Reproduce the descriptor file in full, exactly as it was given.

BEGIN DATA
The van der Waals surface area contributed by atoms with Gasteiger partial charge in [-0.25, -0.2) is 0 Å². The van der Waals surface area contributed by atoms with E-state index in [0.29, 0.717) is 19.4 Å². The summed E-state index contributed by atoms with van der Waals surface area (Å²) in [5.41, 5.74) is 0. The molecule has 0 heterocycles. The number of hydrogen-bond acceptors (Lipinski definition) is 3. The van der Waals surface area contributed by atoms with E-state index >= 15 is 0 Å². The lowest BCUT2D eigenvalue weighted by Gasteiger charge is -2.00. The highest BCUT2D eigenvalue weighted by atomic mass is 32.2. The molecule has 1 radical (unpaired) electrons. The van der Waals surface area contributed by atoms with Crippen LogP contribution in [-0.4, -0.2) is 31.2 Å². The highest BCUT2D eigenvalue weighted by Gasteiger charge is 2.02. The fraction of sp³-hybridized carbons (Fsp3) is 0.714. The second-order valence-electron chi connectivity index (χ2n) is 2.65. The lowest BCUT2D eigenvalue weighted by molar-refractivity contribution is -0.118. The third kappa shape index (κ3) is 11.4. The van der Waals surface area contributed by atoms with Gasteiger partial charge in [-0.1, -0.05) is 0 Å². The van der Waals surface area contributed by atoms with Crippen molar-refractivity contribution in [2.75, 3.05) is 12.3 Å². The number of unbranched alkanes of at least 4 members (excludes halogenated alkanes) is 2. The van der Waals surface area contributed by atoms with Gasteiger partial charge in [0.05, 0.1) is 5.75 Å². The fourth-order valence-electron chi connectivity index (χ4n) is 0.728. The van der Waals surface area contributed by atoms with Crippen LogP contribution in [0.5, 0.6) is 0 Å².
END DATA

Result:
The van der Waals surface area contributed by atoms with Gasteiger partial charge in [-0.25, -0.2) is 0 Å². The van der Waals surface area contributed by atoms with E-state index in [0.29, 0.717) is 19.4 Å². The summed E-state index contributed by atoms with van der Waals surface area (Å²) in [5.41, 5.74) is 0. The molecule has 0 heterocycles. The number of hydrogen-bond acceptors (Lipinski definition) is 3. The van der Waals surface area contributed by atoms with E-state index >= 15 is 0 Å². The lowest BCUT2D eigenvalue weighted by Gasteiger charge is -2.00. The highest BCUT2D eigenvalue weighted by atomic mass is 32.2. The molecule has 1 radical (unpaired) electrons. The van der Waals surface area contributed by atoms with Crippen LogP contribution in [-0.4, -0.2) is 31.2 Å². The highest BCUT2D eigenvalue weighted by Gasteiger charge is 2.02. The fraction of sp³-hybridized carbons (Fsp3) is 0.714. The second-order valence-electron chi connectivity index (χ2n) is 2.65. The lowest BCUT2D eigenvalue weighted by molar-refractivity contribution is -0.118. The third kappa shape index (κ3) is 11.4. The van der Waals surface area contributed by atoms with Gasteiger partial charge in [-0.1, -0.05) is 0 Å². The van der Waals surface area contributed by atoms with Crippen molar-refractivity contribution in [2.75, 3.05) is 12.3 Å². The number of unbranched alkanes of at least 4 members (excludes halogenated alkanes) is 2. The van der Waals surface area contributed by atoms with Gasteiger partial charge in [0.05, 0.1) is 5.75 Å². The fourth-order valence-electron chi connectivity index (χ4n) is 0.728. The van der Waals surface area contributed by atoms with Crippen LogP contribution in [0.5, 0.6) is 0 Å².